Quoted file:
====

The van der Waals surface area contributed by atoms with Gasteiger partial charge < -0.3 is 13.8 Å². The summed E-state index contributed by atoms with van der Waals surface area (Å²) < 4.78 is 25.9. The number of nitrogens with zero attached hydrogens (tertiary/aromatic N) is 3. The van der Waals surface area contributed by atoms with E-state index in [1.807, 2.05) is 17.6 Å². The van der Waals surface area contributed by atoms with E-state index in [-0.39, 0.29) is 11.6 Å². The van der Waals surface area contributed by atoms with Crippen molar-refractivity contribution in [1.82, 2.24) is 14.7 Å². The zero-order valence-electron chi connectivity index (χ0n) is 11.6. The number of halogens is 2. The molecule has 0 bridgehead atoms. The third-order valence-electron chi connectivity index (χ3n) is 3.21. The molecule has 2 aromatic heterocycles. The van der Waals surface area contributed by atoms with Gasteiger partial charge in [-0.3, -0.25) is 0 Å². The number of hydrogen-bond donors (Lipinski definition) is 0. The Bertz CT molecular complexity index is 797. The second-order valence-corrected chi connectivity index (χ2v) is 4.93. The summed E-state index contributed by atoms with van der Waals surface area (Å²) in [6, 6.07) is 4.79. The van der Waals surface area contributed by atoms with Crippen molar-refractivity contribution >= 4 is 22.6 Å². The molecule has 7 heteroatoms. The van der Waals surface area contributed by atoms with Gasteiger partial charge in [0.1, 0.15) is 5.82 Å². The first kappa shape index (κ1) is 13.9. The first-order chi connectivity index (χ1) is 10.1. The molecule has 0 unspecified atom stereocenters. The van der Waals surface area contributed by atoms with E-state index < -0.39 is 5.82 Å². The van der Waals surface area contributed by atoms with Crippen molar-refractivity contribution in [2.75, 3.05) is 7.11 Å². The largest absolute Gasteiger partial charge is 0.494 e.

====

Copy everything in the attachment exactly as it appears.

The van der Waals surface area contributed by atoms with Gasteiger partial charge < -0.3 is 13.8 Å². The summed E-state index contributed by atoms with van der Waals surface area (Å²) < 4.78 is 25.9. The number of nitrogens with zero attached hydrogens (tertiary/aromatic N) is 3. The van der Waals surface area contributed by atoms with E-state index in [1.807, 2.05) is 17.6 Å². The van der Waals surface area contributed by atoms with E-state index in [-0.39, 0.29) is 11.6 Å². The van der Waals surface area contributed by atoms with Crippen molar-refractivity contribution in [1.82, 2.24) is 14.7 Å². The zero-order valence-electron chi connectivity index (χ0n) is 11.6. The number of halogens is 2. The molecule has 0 bridgehead atoms. The third-order valence-electron chi connectivity index (χ3n) is 3.21. The molecule has 2 aromatic heterocycles. The van der Waals surface area contributed by atoms with Gasteiger partial charge in [-0.3, -0.25) is 0 Å². The number of hydrogen-bond donors (Lipinski definition) is 0. The Bertz CT molecular complexity index is 797. The second-order valence-corrected chi connectivity index (χ2v) is 4.93. The summed E-state index contributed by atoms with van der Waals surface area (Å²) in [6, 6.07) is 4.79. The van der Waals surface area contributed by atoms with Crippen molar-refractivity contribution >= 4 is 22.6 Å². The molecule has 7 heteroatoms. The van der Waals surface area contributed by atoms with Gasteiger partial charge in [0.1, 0.15) is 5.82 Å². The first kappa shape index (κ1) is 13.9. The first-order chi connectivity index (χ1) is 10.1. The molecule has 0 unspecified atom stereocenters. The van der Waals surface area contributed by atoms with E-state index < -0.39 is 5.82 Å². The van der Waals surface area contributed by atoms with Crippen molar-refractivity contribution in [2.75, 3.05) is 7.11 Å². The largest absolute Gasteiger partial charge is 0.494 e.